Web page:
Posted: October 22, 2012
Top seven tips for creating a winning sales story
Give it the "So what?" testJulie Hansen
ONCE UPON A TIME, the ability to tell a good story was merely a handy skill for entertaining friends, clients and coworkers. Now experts are recognizing that storytelling is also a powerful sales tool for differentiating yourself from your competition and driving home your value proposition in a compelling and memorable way.
Prospects are told things all day long: “We’re the best… We reach more customers… etc. ” Showing your message, solution or results in action and letting your prospect reach the desired conclusion will often have much greater lasting power than hitting them over the head with a list of facts.
In Part 1, we looked at the potential impact of a smart sales story on your prospect, now lets look at seven tips for creating and delivering a story that sells:
1. Add drama:
Stories are based on drama and drama requires conflict and tension before it ultimately comes to a resolution. Give your story the “so what?” test. If it doesn’t pass, you may need to escalate the dramatic tension. At every point in your story ask yourself, “and then what would happen?” The tension should be at a peak before you show the solution.
2. Be descriptive
Think in terms of word pictures. Allow your listener to experience the story in a three-dimensional way by using words that engage them through multiple senses. Be careful not to go adjective crazy. Pick and choose only those descriptions that help color or advance your story.
3. Be specific
Focus on a few key details. According to Chip and Dan Heath in Made to Stick, “if you tell them three things you’ve told them nothing.” Don’t try and cover too much. Providing too many details will quickly overwhelm your listener and create tune out. Highlight a few key elements of your story. Quantify when you can. For example, “ninety-percent” rather than “most” or “five” instead of “several.”
4. Cut to the chase
Where do movies start? With the director telling the audience what they’re going to be seeing, why they made the movie or what the theme is? No. They start with the car chase or the bomb threat, in other words, where the action is. Why? Because increasingly short attention spans demand it. Audiences and prospects have little patience for a lot of introductory fluff. You have a precious few seconds to grab your listener’s attention and draw them in. Don’t waste it setting up your story with a lot of prologue. Jump into the action and trust that your listener will be able to keep up.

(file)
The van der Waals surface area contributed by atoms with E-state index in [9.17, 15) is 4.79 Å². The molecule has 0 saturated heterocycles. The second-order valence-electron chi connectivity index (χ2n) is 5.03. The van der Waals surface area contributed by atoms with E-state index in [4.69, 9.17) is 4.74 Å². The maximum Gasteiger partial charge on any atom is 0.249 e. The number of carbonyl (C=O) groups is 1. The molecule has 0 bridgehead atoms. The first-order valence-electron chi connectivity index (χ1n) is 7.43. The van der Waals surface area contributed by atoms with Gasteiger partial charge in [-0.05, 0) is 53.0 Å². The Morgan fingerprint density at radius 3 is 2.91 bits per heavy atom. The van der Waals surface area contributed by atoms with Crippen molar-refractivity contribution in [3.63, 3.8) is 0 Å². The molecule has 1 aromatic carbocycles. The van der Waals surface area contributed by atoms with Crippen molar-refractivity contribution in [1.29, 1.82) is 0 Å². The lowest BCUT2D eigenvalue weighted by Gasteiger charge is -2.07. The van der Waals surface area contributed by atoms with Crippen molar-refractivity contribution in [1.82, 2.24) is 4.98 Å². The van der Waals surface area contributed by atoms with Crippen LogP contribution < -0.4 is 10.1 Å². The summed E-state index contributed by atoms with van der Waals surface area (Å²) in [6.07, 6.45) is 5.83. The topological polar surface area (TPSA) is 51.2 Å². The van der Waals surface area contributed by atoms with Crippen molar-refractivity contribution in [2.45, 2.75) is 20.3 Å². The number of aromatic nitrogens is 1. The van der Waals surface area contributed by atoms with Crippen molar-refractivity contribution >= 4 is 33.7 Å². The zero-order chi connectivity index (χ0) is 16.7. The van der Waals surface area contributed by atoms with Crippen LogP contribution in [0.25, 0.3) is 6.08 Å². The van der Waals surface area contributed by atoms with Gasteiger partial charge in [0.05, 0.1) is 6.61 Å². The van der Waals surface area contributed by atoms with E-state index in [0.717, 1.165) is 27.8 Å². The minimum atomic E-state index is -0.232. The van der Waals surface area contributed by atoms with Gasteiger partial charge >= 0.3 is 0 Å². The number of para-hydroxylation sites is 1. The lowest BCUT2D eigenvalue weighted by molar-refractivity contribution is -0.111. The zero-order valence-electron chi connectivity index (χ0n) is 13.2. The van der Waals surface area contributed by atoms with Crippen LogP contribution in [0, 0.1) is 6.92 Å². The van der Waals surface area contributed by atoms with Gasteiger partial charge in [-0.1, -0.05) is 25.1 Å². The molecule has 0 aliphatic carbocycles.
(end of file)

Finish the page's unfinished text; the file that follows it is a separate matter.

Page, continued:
5. Keep it short
In a world of increasing demands and expedited communication, your story needs to be short and to the point. If you’ve followed the previous suggestions, focused on fleshing out a few key details and started in the middle of the action, your story should be fairly concise. If it’s not, consider whether you are trying to get too much across and take the time to edit down to the essence of what you’re trying to say.
6. Stick the landing.
During the Olympics what did the announcer say after almost every great vault? “She really stuck the landing!” Pity the gymnast who executed a perfectly beautiful vault but faltered on the landing only to lose critical points in a competition separated by tenths of a point. In the same way, a brilliantly told story with an unclear, over-explained or simply blown ending loses critical points with your prospect. Know what your ending is and when you’re finished, resist the urge to start explaining what your story meant and its relevance to your prospect. Stick your landing!
It takes practice to tell a story with impact – even if you know it well. Actors don’t wait until they get a part to start rehearsing so don’t wait until you have a meeting to start practicing your story. Consistently practice your stories before you need them. Having a good story ready to go at a moment’s notice will give you greater confidence and free you up to really focus on your prospect.
Julie Hansen helps sales professionals stand out and win more business using proven performance tools from film, stage and improvisation. An international speaker, sales trainer and the author of ACT Like a Sales Pro, Julie has worked with Fortune 500 companies like IBM and Oracle, as well as local Colorado companies needing a critical competitive edge with today’s busy decision-makers. Learn more at www.actlikeasalespro.com. Connect with Julie on LinkedIn or Facebook.